Novel: The Unseen World
Author: Liz Moore
Source: OC Public Library
The Unseen World By Liz Moore
Ada lives with her father David who heads Steiner Lab at Boston Institute of Technology. David is raising her unconventionally. He is home-schooling her. He makes her work in his lab and treats her at par with his colleagues, giving her assignments, taking her inputs and even making her discuss her ideas. She is his hostess at his dinner parties, with her specified set of responsibilities. He gives her popular math and science problems to solve. Challenges her with crypto puzzles. Randomly asks her questions to test her knowledge similar to an actual exam in schools.
Ada knows she isn’t like children of her age. She knows that she talks and carries herself like an adult. All her friends are her colleagues from her father’s lab. Although she pines to be with children her age, she is happy with David. But everything changes once David gets Alzheimer and his memory fades.
At first, she cares for him. She hides his state from his colleagues by making excuses for his mistakes or taking the blame on herself. But as his mind declines, it becomes tougher and tougher for her to handle him and hide his disease. The point comes soon when he moves to a care facility. After his departure, a serious allegation is made against David which shocks Ada. And she embarks on a journey to uncover the mysteries surrounding her father.
The Unseen World is a slow mystery. The mystery doesn’t begin in the first half of the book. The first part focuses on Ada and David’s relationship, Ada’s life, her character, her thoughts, her wishes, and her struggles. It’s a slow buildup to the actual mystery in the second half. But, despite being slow, I enjoyed every part of this novel. The novel touches so many concepts like Alzheimer’s effect on the family members, artificial intelligence, friendships, human relationship with machines, etc.
What is the unseen world? The answer comes in the last chapter and is really amazing. The ending gives another meaning to the whole novel and definitely the best part.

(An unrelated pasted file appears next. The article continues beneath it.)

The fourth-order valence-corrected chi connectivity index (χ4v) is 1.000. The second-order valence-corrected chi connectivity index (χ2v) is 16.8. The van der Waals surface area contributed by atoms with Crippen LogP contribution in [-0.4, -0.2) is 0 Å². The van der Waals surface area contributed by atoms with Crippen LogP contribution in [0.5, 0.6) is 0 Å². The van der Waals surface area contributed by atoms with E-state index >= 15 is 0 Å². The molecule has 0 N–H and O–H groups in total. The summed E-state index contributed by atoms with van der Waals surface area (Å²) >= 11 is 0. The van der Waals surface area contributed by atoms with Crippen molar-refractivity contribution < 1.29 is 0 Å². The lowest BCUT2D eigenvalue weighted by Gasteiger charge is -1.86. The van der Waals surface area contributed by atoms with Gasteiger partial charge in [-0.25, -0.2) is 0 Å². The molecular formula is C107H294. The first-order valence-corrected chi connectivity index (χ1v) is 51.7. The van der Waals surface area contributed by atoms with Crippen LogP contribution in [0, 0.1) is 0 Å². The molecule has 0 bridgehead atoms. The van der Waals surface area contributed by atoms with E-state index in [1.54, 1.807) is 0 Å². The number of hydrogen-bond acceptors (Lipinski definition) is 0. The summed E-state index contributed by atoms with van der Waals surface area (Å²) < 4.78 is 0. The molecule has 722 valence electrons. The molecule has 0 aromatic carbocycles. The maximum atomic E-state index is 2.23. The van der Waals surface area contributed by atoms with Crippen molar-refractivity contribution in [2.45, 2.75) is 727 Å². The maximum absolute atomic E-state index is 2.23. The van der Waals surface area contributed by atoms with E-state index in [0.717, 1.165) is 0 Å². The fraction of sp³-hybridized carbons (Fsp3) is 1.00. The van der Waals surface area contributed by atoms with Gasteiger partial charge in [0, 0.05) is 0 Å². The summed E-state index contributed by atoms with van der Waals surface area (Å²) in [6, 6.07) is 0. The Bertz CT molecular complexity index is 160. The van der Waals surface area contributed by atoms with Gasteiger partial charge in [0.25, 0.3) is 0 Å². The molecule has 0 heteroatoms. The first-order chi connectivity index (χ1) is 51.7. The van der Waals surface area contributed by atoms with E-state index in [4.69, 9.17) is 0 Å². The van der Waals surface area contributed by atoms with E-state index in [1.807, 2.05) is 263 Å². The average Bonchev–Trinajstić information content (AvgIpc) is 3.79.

I don’t remember the last time I loved a character like Ada. I loved her as a child and I loved her as an adult. Some memories of Ada that will stay with me:
1. Ada is an extremely strong girl. On her first day of school, David gifts her a suitcase to carry books instead of a normal backpack. And that suitcase embarrasses her in front of her classmates when it opens with a strong clamor. She misplaces it the same day. From next day onwards, takes books in her hands which is more embarrassing. Imagine carrying a pile of books every day to school. But she doesn’t want to hurt David’s feelings. And so doesn’t ask him to buy her a bag.
2. Before every visit from the child services, Ada would prepare and instruct David. She would prepare meals for him every day. When she notes David forgets to dress, she lays out clothes for him. She installs an alarm which alerts her whenever David tries to leave the house. She locks him inside the house when she goes to school. All the time she wishes him to wake up from his state and take care of her. She hates the role of caregiver and considers it unfair that she has to care for David instead of him taking care of her. But she hides her plight because she doesn’t want to lose him. Instead believes David is her father and so her responsibility. This again shows her strength.
3. When Ada is with David, she wishes to live the life of a normal child, go to school, hang out with friends, have sleepovers, wear beautiful dresses and have a boyfriend. She feels bad for having these thoughts because they were the sort of thoughts David will never approve, which David will consider frivolous. And when she gets to live like a normal child, she misses David, his assignments, and her lab work. Just like me, always wishing for things I do not have at the moment.
4. Ada’s caring nature. First, she took care of David. After David, when she lives with Liston, she takes care of Liston’s youngest child. And when she becomes friends with Gregory, Liston’s second son, she becomes David for Gregory, giving him books to read, puzzles to solve, mathematical problems of a higher level, etc to vet his intellectual appetite. Because she sees that Gregory has a great mind which would waste without someone like David to nurture it.
5. Ada is also fiercely loyal. She doesn’t believe in any allegations against David. And even feels betrayed by Liston for accepting those allegations so easily. Hence, she starts her own investigation into these allegations to prove David’s innocence.
6. Her cute crush on William Liston, Liston’s eldest child. William is the most popular boy in school and very handsome. He already had a girlfriend, but that doesn’t stop Ada from fantasizing. She would follow him around. From her observations, she knows more about him that he knows about her. Her horrified reaction when the girls at school believe she is like a sister to William.
I listened to the audiobook borrowed from OC Public Library on OverDrive. The audiobook is from Blackstone Audio, Inc and Lisa Flanagan is the narrator. She has a clear voice. I felt she was perfect for this novel. That’s why the audiobook gets a 5/5.
Overall, I loved “The Unseen World”. And would recommend it totally. But don’t go in expecting a mystery from the start.
Have you read this novel? What are your thoughts? Thanks for stopping by. Happy Reading!